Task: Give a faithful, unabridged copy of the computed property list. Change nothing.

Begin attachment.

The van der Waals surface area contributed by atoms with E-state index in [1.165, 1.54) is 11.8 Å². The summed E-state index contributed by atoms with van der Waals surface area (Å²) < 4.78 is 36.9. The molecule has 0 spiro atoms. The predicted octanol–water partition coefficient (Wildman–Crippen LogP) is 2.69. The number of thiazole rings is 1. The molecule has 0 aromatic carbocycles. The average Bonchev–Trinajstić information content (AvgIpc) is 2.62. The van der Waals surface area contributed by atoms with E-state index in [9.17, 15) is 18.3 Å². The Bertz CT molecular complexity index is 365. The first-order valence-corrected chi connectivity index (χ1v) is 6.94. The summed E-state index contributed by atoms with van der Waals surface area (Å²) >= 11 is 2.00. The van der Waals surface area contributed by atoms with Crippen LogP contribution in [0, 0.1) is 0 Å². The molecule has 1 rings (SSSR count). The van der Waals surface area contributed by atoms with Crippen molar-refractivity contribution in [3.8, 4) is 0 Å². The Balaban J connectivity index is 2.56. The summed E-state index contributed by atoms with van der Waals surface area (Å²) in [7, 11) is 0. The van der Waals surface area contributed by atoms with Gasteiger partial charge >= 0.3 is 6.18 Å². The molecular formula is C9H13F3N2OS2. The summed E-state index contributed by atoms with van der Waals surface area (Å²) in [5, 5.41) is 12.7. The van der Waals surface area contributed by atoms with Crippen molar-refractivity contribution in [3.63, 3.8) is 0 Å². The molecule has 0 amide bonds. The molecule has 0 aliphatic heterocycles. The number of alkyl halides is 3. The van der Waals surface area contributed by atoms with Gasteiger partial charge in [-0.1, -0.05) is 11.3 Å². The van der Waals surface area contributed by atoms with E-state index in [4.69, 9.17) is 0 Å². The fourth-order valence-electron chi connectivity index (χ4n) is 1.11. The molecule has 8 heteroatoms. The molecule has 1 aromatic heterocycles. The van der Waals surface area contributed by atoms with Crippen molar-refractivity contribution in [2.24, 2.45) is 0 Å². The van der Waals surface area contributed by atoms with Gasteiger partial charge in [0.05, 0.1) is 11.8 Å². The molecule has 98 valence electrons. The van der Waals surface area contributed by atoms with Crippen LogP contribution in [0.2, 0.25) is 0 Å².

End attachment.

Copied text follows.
The van der Waals surface area contributed by atoms with E-state index in [1.165, 1.54) is 11.8 Å². The summed E-state index contributed by atoms with van der Waals surface area (Å²) < 4.78 is 36.9. The molecule has 0 spiro atoms. The predicted octanol–water partition coefficient (Wildman–Crippen LogP) is 2.69. The number of thiazole rings is 1. The molecule has 0 aromatic carbocycles. The average Bonchev–Trinajstić information content (AvgIpc) is 2.62. The van der Waals surface area contributed by atoms with E-state index in [9.17, 15) is 18.3 Å². The Bertz CT molecular complexity index is 365. The first-order valence-corrected chi connectivity index (χ1v) is 6.94. The summed E-state index contributed by atoms with van der Waals surface area (Å²) >= 11 is 2.00. The van der Waals surface area contributed by atoms with Crippen LogP contribution in [0, 0.1) is 0 Å². The molecule has 1 rings (SSSR count). The van der Waals surface area contributed by atoms with Crippen molar-refractivity contribution in [3.8, 4) is 0 Å². The Balaban J connectivity index is 2.56. The summed E-state index contributed by atoms with van der Waals surface area (Å²) in [7, 11) is 0. The van der Waals surface area contributed by atoms with Gasteiger partial charge >= 0.3 is 6.18 Å². The molecular formula is C9H13F3N2OS2. The summed E-state index contributed by atoms with van der Waals surface area (Å²) in [5, 5.41) is 12.7. The van der Waals surface area contributed by atoms with Crippen molar-refractivity contribution in [3.63, 3.8) is 0 Å². The molecule has 0 amide bonds. The molecule has 0 aliphatic heterocycles. The number of alkyl halides is 3. The van der Waals surface area contributed by atoms with Gasteiger partial charge in [-0.1, -0.05) is 11.3 Å². The van der Waals surface area contributed by atoms with E-state index in [4.69, 9.17) is 0 Å². The fourth-order valence-electron chi connectivity index (χ4n) is 1.11. The molecule has 8 heteroatoms. The molecule has 1 aromatic heterocycles. The van der Waals surface area contributed by atoms with Crippen molar-refractivity contribution in [2.24, 2.45) is 0 Å². The van der Waals surface area contributed by atoms with Gasteiger partial charge in [0.05, 0.1) is 11.8 Å². The molecule has 98 valence electrons. The van der Waals surface area contributed by atoms with Crippen LogP contribution in [0.2, 0.25) is 0 Å².